The Indian low-cost carrier Go First is considering action against Pratt & Whitney over engine issues which has forced the airline to ground a large number of aircraft in its fleet.
The concern is that Go First is possibly set to lose on out on passengers in third consecutive peak season; AviationSource writer Gaurav Gowda reports.
While every other airline is ramping up its operations and maximizing its fleet utilization, Go First is struggling to keep a large proportion of its fleet serviceable and several aircraft in service are reportedly facing frequent issues due to the related engine problems.
In 2019, Go First had signed a deal with Pratt & Whitney to provide the PW-1100G geared Turbofan (GTF) engines for their 72 A320neo’s.
It is important to note that this deal came along with a comprehensive service agreement which mandated compensations from the engine manufacturer if any maintenance issue arises resulting in loss of business to the buyer.
Go First is reportedly considering action against Raytheon Technologies, alleging that when the airline demanded compensation the manufactured declined their request which resulted in violation of the contract.
Supply chain issues have added to the woes of Pratt & Whitney, and Go First has already scaled down its ops even though the summer peak season is right around the corner.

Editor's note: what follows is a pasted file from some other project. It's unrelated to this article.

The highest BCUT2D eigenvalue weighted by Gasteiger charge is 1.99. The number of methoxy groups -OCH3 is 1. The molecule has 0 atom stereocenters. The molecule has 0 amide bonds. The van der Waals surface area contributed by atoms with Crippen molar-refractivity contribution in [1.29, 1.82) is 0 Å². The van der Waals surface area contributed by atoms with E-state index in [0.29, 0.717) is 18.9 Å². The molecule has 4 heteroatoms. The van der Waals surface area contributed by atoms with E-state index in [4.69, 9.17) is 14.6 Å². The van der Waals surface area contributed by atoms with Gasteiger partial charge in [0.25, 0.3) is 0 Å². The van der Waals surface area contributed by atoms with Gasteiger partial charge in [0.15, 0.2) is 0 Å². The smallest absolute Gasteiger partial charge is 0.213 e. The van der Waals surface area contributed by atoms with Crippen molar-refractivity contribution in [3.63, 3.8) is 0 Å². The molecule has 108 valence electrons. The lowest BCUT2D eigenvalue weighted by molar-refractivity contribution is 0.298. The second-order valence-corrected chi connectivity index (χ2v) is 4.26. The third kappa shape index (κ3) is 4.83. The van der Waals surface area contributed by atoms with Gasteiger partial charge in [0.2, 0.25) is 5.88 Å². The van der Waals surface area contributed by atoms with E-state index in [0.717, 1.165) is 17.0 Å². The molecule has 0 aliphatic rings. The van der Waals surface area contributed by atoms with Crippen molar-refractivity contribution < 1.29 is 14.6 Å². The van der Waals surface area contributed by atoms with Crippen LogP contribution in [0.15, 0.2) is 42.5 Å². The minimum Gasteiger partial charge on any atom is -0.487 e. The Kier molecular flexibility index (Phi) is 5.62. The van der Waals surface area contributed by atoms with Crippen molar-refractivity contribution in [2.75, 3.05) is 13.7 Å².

With roughly about 90 percent of their fleet equipped with Pratt & Whitney engines, the follow-on effect has forced the airline to operate 27 percent fewer flights in March 2023 in comparison to March 2022.
This was a time when airlines were still ramping up its operations to return to pre-Covid level.
Over the last two years, all the engines had to be removed from the wing before an average of 7000 hours, which is way lower than projected life of 12,000 hours.
Problems have repeatedly surfaced which have resulted in unscheduled removal of engines leading to severe disruption in operation and business, till March 2020, P&W provided spare engines on time, repaired without cost, and provided some compensation.
However, the airline has not received anything after that. Some of Go First aircraft are parked for more than seven months and are developing snags within two months after maintenance.
The airline will be losing the third peak period of traffic which makes business unsustainable, sources close to the development told the Economic Times.
The Indian airline IndiGo is the only other operator of this type of engine, and reportedly has almost 35 aircraft grounded due to the same issue.
However, the airline has already been compensated by the manufacturer, and IndiGo has now moved away from P&W and is instead using engines manufactured by their rival CFM International.
There has been no official statement so far regarding the same from Go First or Pratt & Whitney.